Mayor John Tory has unveiled a 10-point plan to address crowding on the TTC, two weeks after subway delays almost prompted the evacuation of a busy downtown station.
Ahead of a council meeting Monday to decide on the city’s 2018 budget, the mayor announced at a city hall press conference he would support a motion to add $3 million to the TTC’s budget to address crowding.
Tory said it would be up to the transit agency, which, before the meeting, was set to receive a city subsidy of about $577 million this year, to decide how best to use the extra money.
“I’m dedicated to making sure that the TTC is doing everything possible to minimize delays, and to ease crowding, and doing those things as soon as possible,” the mayor said.
“I understand how frustrating delays and crowding can be for people. I know that people want an expanded transit system as soon as possible. I know how maddening it can be when traffic and transit don’t move properly in this city.”
We have a plan to help relieve crowding on the TTC. Here are parts 7 to 10 of the plan. pic.twitter.com/8ikTgDTFXt
— John Tory (@JohnTory) February 12, 2018
The mayor’s announcement came three weeks after the city budget committee, which is chaired by Tory’s hand-picked budget chief, voted down a similar motion that would have added $3.2 million to the budget to tackle crowding.
Since then, the subway network’s capacity has come under renewed scrutiny, thanks to a series of delays on Line 1 (Yonge-University-Spadina) during morning rush hour on Jan. 30.
Bloor-Yonge station became so overloaded that the TTC came close to taking the unprecedented step of shutting down the stop and evacuating passengers.
Councillor Gord Perks (Ward 14 Parkdale-High Park), a vocal critic of the mayor, said that Tory’s administration was “four years late and tens of millions of dollars short” in addressing the crowding problem.
“Like the way they handle every other issue, they wait until there’s an unbearable crisis and then they put a token amount of money in to give the appearance of action,” he said.
Other than the $3-million funding boost, the mayor’s plan doesn’t include any new dedicated funding, and several of the proposals were measures the TTC was already exploring or had planned to carry out.
The plan includes deploying two extra trains to Line 1 during morning rush hour, adjusting overnight maintenance schedules to ensure repair work doesn’t interfere with daytime service, and adding staff at the transit operations centre to ensure the TTC can react faster to service problems.
As part of the plan, Tory reiterated his promise to meet with Ontario Transportation Minister Kathryn McGarry and Premier Kathleen Wynne in the coming weeks to discuss ways to address transit issues across the region.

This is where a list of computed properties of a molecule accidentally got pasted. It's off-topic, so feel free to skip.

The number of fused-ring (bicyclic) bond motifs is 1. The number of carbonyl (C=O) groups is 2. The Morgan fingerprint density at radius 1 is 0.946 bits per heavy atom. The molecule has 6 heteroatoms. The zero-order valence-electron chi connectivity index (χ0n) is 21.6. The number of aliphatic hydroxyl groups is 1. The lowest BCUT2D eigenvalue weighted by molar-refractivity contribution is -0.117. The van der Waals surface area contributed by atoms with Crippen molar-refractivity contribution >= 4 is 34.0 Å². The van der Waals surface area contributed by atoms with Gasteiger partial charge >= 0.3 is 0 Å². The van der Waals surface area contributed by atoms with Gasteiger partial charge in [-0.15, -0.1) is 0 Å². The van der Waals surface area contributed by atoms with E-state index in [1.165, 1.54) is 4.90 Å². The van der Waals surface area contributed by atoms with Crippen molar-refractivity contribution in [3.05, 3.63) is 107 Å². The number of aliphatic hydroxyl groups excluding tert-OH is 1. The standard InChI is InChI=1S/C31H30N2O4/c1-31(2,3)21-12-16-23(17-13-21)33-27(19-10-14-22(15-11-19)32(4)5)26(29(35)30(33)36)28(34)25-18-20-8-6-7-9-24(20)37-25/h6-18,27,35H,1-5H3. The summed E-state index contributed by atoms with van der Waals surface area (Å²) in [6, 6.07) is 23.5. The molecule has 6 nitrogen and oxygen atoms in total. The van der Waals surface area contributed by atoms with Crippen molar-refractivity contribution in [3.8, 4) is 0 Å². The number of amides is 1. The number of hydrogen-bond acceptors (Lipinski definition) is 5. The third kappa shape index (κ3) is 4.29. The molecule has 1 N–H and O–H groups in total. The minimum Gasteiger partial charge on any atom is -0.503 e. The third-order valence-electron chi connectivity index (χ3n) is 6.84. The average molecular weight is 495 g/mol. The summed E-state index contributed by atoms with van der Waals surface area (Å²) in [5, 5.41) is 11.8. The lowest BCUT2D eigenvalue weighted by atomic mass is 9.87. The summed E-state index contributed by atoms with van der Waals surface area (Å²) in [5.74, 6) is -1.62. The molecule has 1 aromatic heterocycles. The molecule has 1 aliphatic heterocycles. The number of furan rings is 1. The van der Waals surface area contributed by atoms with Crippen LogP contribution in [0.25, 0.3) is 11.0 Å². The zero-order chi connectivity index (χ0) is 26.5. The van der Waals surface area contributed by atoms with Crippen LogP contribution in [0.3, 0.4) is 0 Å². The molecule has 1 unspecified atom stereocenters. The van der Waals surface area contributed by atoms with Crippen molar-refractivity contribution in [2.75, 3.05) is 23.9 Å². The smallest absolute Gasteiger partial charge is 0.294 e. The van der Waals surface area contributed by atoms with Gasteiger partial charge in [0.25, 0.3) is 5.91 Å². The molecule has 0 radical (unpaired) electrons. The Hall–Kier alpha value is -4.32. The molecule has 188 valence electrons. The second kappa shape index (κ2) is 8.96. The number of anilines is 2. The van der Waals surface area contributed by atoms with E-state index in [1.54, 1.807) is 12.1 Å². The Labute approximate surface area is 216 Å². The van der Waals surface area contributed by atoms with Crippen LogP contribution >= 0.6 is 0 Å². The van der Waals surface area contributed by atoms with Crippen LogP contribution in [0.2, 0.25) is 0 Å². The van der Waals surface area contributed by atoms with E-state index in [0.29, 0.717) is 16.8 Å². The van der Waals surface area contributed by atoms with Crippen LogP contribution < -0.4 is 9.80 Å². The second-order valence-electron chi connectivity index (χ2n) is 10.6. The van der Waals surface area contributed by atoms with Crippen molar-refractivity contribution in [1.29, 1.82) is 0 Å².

He also pledged to hold monthly meetings with senior transit staff at the TTC and Metrolinx to track the progress of new transit projects, including the relief line subway, in an effort to speed them up.
The relief line is considered by most experts as the city’s top transit priority, and would help alleviate overcrowding on Line 1 by giving riders an alternate route downtown.
Tory has come under fire from critics who charge that progress on the new line has been hindered by his administration’s pursuit of other projects, such as his SmartTrack proposal and the Scarborough subway extension.
The mayor denies those claims and maintains he’s doing everything possible to advance all projects in the city’s transit network plan.
“I want every single project in that plan, led by the relief line. I want them all built as quickly as possible,” he said Monday.
Tory’s new strategy doesn’t include the creation of a dedicated planning team for the relief line, something former chief city planner Jennifer Keesmaat has said could accelerate the project.
Some of the mayor’s proposals appear unlikely to yield tangible benefits any time soon.
The 10-point strategy supports the TTC taking another look at introducing lower fares during off-peak hours, which would give passengers an incentive to travel outside of the busiest periods.
A report on crowding the transit agency published last month said that idea was “not reasonable” in the immediate term, and would require more study and investment before it could be implemented.
Another part of Tory’s plan is exploring the use of express buses to relieve subway crowding on Yonge.
That echoes a previous decision of the TTC board, which last month voted to look into supplementing its busiest subway routes with bus service, despite the crowding report recommending against it.
The report noted the plan would require dedicated bus lanes on Yonge and a much larger fleet, and stated Yonge bus service would be “unattractive” to customers because travel times would be “considerably longer” than on the subway.